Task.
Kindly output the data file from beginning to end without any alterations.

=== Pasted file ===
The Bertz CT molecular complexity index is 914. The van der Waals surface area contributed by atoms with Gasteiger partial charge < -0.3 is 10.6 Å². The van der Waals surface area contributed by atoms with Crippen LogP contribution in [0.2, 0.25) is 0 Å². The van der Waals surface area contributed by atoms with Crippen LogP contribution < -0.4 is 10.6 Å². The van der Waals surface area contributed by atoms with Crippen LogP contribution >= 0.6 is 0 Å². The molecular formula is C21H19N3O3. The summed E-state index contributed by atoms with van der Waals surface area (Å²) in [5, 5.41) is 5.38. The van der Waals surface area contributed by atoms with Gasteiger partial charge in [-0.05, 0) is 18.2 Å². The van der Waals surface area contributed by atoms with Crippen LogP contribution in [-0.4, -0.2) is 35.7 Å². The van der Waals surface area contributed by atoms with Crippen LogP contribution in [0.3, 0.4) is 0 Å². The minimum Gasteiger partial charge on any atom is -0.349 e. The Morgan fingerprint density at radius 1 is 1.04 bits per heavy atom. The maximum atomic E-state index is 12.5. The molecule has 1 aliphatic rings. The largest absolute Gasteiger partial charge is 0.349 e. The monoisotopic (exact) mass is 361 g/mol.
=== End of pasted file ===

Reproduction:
The Bertz CT molecular complexity index is 914. The van der Waals surface area contributed by atoms with Gasteiger partial charge < -0.3 is 10.6 Å². The van der Waals surface area contributed by atoms with Crippen LogP contribution in [0.2, 0.25) is 0 Å². The van der Waals surface area contributed by atoms with Crippen LogP contribution < -0.4 is 10.6 Å². The van der Waals surface area contributed by atoms with Crippen LogP contribution >= 0.6 is 0 Å². The molecular formula is C21H19N3O3. The summed E-state index contributed by atoms with van der Waals surface area (Å²) in [5, 5.41) is 5.38. The van der Waals surface area contributed by atoms with Gasteiger partial charge in [-0.05, 0) is 18.2 Å². The van der Waals surface area contributed by atoms with Crippen LogP contribution in [-0.4, -0.2) is 35.7 Å². The van der Waals surface area contributed by atoms with Crippen LogP contribution in [0.3, 0.4) is 0 Å². The minimum Gasteiger partial charge on any atom is -0.349 e. The Morgan fingerprint density at radius 1 is 1.04 bits per heavy atom. The maximum atomic E-state index is 12.5. The molecule has 1 aliphatic rings. The largest absolute Gasteiger partial charge is 0.349 e. The monoisotopic (exact) mass is 361 g/mol.